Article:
The Middleman is the best show on television right now, not just because of the constant inventiveness of its scifi gags — a duck trapped in a space/time rift! — but also because its characters, the superheroic Middleman and his sorta-sidekick Wendy, are cool yet instantly likable. Most shows manage to nail either "cool" or "likable," but achieving both is almost unheard of. Just look at this new exclusive clip from next week's episode. We talked to star Matt Keeslar to find out how he does it. With some spoilers.
So are you the straight man to Natalie Morales (Wendy Watson)'s funny woman?
I would say Natalie is the wry sensibility that allows the audience to identify with what she's going through, the conflict and the story. And the Middleman is the thing she gets to react against, the Middleman is such an extreme character you would never quite find him in real life, yet he has enough human elements to make him approachable.
So in the latest episode, we almost find out the Middleman's real name. Do you know what it is?
But you can't tell me, huh?
We've been saving it for one of the episodes, where Wendy goes on a search to find out what his real name is. She follows him and finds that he hangs out at the creamery, the church, and gives food to the poor.
So Wendy obviously has huge daddy issues, but what about the Middleman?
The Middleman has family issues. We've never explored this. I do say [in one episode] I correspond with my mother thrice yearly via formal letter. I had a rocky upbringing. I adopt [the android] Ida as my crazy mother and Wendy as my wry commenting daughter.
Daughter? Or Sister?
Sister, daughter. We've kind of gone back and forth. The Middleman becomes the closest thing she's had to having a dad. [But over time he becomes] more like an older brother.
It's definitely not your traditional sidekick-hero relationship between MM and WW, how do you work that with Natalie?
There is a part during the next episode, where Wendy's character becomes more or less a full-fledged Middleman, and she starts solving the crimes and she starts to come into her own as a character, and you start to see that more as the series progresses. Where once it was a trainee-to-boss thing, it's more a of a partnership, a duo where they're solving the crimes together.
Talking to you, you don't sound like the Middleman. How did you create the character's voice?
I wanted to make sure the Middleman is very articulate and he enunciates very well. He's a very specific person. He likes things to be orderly. I don't know how exactly I came up with the voice. There was something about the voice that evolved naturally as i was working to the show. I made some recordings while I was doing some auditions for the show, and while I was learning the lines. And I went back and listened to it, and it was completely different. It's evolved over the course of the show. Every week we have a read-through of the coming episode, and we have an opportunity to hear how all the characters sound together. [Natalie] has a very Miami kind of drawl, and Ida has the very Midwestern staunch patriarch thing, and I sort of come in with the sort of Dudley Doright with a little bit of Adam West.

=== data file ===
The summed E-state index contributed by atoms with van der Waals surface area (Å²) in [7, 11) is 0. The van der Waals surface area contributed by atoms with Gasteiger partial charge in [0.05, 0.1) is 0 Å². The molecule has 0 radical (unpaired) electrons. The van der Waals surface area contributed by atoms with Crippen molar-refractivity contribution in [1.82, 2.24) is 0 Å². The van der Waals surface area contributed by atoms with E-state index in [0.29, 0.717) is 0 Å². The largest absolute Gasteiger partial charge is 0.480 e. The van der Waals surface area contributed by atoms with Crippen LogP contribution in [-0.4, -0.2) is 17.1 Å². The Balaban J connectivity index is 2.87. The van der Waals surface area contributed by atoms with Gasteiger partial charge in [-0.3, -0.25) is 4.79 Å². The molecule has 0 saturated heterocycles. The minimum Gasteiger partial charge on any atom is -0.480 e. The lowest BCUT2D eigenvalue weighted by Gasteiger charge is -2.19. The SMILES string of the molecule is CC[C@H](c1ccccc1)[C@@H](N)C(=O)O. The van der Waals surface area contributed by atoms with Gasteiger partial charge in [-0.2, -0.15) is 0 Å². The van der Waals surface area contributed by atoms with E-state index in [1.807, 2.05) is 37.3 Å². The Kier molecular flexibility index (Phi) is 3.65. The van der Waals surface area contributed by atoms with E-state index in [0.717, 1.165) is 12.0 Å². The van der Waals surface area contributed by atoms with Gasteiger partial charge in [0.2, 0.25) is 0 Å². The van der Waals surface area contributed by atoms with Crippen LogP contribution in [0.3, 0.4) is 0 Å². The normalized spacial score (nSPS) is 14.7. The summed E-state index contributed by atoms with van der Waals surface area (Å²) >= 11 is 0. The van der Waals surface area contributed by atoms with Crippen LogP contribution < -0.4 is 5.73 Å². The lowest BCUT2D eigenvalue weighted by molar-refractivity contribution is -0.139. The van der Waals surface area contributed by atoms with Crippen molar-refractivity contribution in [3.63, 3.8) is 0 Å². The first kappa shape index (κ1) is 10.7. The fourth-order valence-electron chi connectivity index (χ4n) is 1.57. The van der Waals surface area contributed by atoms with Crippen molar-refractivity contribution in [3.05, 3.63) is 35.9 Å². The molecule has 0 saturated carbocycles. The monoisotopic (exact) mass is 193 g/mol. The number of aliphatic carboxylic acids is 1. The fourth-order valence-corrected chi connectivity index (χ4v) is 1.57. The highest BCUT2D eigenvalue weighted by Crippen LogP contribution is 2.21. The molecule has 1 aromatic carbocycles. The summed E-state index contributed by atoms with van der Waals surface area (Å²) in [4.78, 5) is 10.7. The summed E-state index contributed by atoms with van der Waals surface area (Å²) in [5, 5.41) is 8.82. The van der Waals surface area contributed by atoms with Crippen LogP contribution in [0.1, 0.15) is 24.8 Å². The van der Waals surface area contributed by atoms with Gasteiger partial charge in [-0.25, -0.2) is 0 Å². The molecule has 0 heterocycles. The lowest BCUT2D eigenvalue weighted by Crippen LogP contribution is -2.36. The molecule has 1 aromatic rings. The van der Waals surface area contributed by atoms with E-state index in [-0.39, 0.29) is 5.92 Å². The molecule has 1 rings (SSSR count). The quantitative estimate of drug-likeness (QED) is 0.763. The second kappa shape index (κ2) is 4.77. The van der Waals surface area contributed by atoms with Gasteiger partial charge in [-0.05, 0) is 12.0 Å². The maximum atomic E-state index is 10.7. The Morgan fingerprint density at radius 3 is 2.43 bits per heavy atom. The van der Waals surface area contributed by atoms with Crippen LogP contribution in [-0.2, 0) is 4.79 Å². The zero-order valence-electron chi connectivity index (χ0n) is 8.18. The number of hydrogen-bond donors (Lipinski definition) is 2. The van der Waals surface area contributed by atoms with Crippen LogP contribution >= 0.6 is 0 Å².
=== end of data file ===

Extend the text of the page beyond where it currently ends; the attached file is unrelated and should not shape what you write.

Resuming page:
That's awesome that you're paying tribute to Adam West.
He's the prototypical hero. The Middleman is an amalgam of so many different characters and heroes, just like the show has elements of [different genres.] We're gong to do an alternate Mirror Middleworld that's like Star Trek, and we've done other... crazy plots that we've more or or less done as homage to other sci fi shows.
One thing I really like about the show is all those moments where the Middleman really ought to be pissed at Wendy, but he's nice instead. Like when she nearly gets the entire world sucked into Hell, and he's very easy going about it. How do you play those moments?
I'm a father myself. Being a parent you see how you really have to restrain a lot of your initial impulses when you have a child, because you know they're in that learning phase. It's the same thing with Wendy: the Middleman has to pull himself back, because he knows she is in in a learning phase. One consistent choice I've made with the Middleman is he always skews to the positive. It really is a choice by the Middleman never to let himself go to a darker place, even when he's frustrated. It's part of what makes it funny, even when he's shaming Wendy, he's still trying to do it in a very positive way, a very gung-ho way. If anything, the Middleman goes too far in trying to be the perfect role model for Wendy.
You keep referring to Wendy as the Middleman's daughter. Do you think Natalie sees it that way?
I doubt it. Natalie and I are completely opposite people, and completely opposite actors. We look at the scenes in completely different ways, which is what makes the dynamic between the characters so interesting. Obviously we're friendly... but it helps us [create] the internal tension-admiration that goes on throughout the series and comes out within the characters.